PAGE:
Many studies have confirmed the clinical utility of NGS genetic testing in ophthalmic diseases.44-46 Should targeted NGS be considered when a clinical context supports a specific diagnosis such as aniridia syndrome or ocular albinism? In these circumstances, NGS techniques may be more cost-effective than Sanger sequencing if the responsible gene has many exons. Next-generation sequencing can also detect copy number variations or variants in cis-regulatory regions of PAX6, known to cause phenotypes. The significant potential advantage of massive parallel sequencing in INS should be emphasized, as illustrated in patients with syndromic ciliopathic findings. Next-generation sequencing can enable physicians to increase surveillance for treatable manifestations of the disease if the correct diagnosis is made in a timely fashion.47 In addition, decisions regarding brain neuroimaging can be tailored to individual patients with LCA through NGS testing.
Targeted NGS is relatively focused and inexpensive, and can reveal deep intronic regions known to cause disease if particular deep intronic regions were included in the panel. Meanwhile, whole-exome sequencing has several strengths in that it does not require any gene list update, and data from new regions can be reanalyzed at a later time to discover novel causative genes. Whole-genome sequencing has the advantages of better detection of copy number variants and screening more broadly. However, the interpretation of variants in noncoding regions are limited; therefore, the clinical use of whole-genome sequencing for clinical molecular diagnosis is not yet warranted.
Because CACNA1F, PAX6, and SLC38A8 (OMIM 615585) mutations also cause nystagmus without overt retinal dystrophy,48,49 more comprehensive genetic analysis, including all possible genes, should be conducted. A recent study included 336 genes associated with nystagmus.34 In addition, our panel did not include the SLC38A8 gene associated with INS; known deep intronic variants such as CEP290 c.2991 + 1665A>G, FRMD7 c.285-118C>T, and GPR143 c.659-131T>G, which are thought to activate a cryptic splice donor49-52; or an upstream or downstream cis-element of PAX6 or TYR (OMIM 606933) genes.53,54 Another limitation is difficulty in detecting copy number variations through targeted NGS.34,44 Our panel did not include the GJC2 (OMIM 608803) gene, which has been suggested to cause infantile nystagmus.55 Finally, more patients who had poor vision with nystagmus were willing to undergo genetic testing in this study. Therefore, there may have been a bias toward patients with inherited retinal disorders. These factors should be considered when interpreting our results.
This study demonstrated that NGS has a potential role in early diagnosis of both familial and sporadic cases involving INS. It also demonstrated that NGS is a useful tool for making accurate diagnoses, which in turn have made revision of initial clinical diagnoses possible. Early molecular diagnosis of INS will enable physicians to conduct genetic counseling for further family planning and personalized care in a timely fashion. Given the high prevalence of nystagmus in various causes of ocular and systemic diseases and the phenotypical similarities of nystagmus, greater attention should be devoted to making a clinical diagnosis in these patients. With the advent of NGS technologies and analysis methods, NGS may serve as a standard initial assessment tool in patients with INS.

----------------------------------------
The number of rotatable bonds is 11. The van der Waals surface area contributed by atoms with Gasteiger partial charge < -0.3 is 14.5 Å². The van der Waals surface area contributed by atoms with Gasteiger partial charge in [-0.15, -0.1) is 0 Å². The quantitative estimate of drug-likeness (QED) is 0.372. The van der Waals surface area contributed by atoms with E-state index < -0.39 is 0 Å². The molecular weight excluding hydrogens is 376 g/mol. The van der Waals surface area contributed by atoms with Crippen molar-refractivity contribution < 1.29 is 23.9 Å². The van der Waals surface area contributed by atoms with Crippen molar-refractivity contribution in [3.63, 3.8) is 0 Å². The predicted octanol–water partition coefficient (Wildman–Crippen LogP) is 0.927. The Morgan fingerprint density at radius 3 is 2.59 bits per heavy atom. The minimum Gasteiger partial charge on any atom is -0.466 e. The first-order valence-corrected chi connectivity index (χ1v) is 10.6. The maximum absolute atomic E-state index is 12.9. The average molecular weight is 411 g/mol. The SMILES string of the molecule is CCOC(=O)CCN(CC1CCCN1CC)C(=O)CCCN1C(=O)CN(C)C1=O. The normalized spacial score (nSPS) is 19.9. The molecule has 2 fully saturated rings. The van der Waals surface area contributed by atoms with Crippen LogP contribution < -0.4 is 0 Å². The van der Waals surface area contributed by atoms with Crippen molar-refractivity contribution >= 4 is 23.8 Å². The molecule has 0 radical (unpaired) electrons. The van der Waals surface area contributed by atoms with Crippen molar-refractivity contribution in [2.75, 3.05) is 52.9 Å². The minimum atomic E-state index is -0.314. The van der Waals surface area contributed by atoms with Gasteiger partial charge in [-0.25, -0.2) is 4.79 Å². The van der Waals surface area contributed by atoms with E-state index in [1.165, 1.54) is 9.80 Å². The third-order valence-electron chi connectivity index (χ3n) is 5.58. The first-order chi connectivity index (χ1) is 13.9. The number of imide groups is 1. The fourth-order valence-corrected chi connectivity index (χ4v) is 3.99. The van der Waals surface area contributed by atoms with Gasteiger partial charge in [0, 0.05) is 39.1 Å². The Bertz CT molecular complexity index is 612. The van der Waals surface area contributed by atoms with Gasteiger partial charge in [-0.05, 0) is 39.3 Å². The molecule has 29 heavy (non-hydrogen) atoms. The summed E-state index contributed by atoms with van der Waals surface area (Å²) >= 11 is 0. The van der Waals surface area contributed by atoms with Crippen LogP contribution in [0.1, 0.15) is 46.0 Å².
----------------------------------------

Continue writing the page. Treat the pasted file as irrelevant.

Accepted for Publication: September 23, 2017.
Published Online: November 16, 2017. doi:10.1001/jamaophthalmol.2017.4859
Correction: This article was corrected on August 9, 2018, to fix a gene name on one of the x-axis tick labels in Figure 1B.
Corresponding Author: Jinu Han, MD, Department of Ophthalmology, Gangnam Severance Hospital, Yonsei University College of Medicine, 211 Eonju-ro, Gangnam-gu, Seoul, 06273, South Korea (email@example.com).
Author Contributions: Drs Rim and S.-T. Lee contributed equally as first authors. Drs S.-T. Lee and J. Han had full access to all the data in the study and take responsibility for the integrity of the data and the accuracy of the data analysis.
Study concept and design: S.-T. Lee, J. Han.
Acquisition, analysis, or interpretation of data: All authors.
Drafting of the manuscript: Rim, S.-T. Lee, Park, J. Han.
Critical revision of the manuscript for important intellectual content: S.-T. Lee, Gee, B.J. Lee, Choi, S.-H. Han, J. Han.
Statistical analysis: Rim, S.-T. Lee, J. Han.
Obtained funding: J. Han.
Administrative, technical, or material support: Rim, Gee, B.J. Lee, Choi, Park, S.-H. Han, J. Han.
Study supervision: S.-T. Lee, Gee, Choi, J. Han.
Conflict of Interest Disclosures: All authors have completed and submitted the ICMJE form for Disclosure of Potential Conflicts of Interest and none were reported.
Funding/Support: This study was funded by the Basic Science Research Program through the National Research Foundation of Korea funded by grant 2016R1D1A1B03934725 from the Ministry of Education.
Role of the Funder/Sponsor: The funding source had no role in the design and conduct of the study; collection, management, analysis, and interpretation of the data; preparation, review, or approval of the manuscript; and decision to submit the manuscript for publication.
Meeting Presentation: Part of this study was presented at the ARVO Annual Meeting; May 9, 2017; Baltimore, Maryland.
Additional Contributions: Jong Bok Lee, MD, Kong Eye Hospital, conducted previous work on the current research. He was not compensated for his contribution. Yung Suk Yu, MD, and Jeong Hun Kim, MD, Seoul National University, provided patients’ fundus photographs, which were taken at the Seoul National University. They were not compensated for their contribution. We also thank all patients and their families for their participation.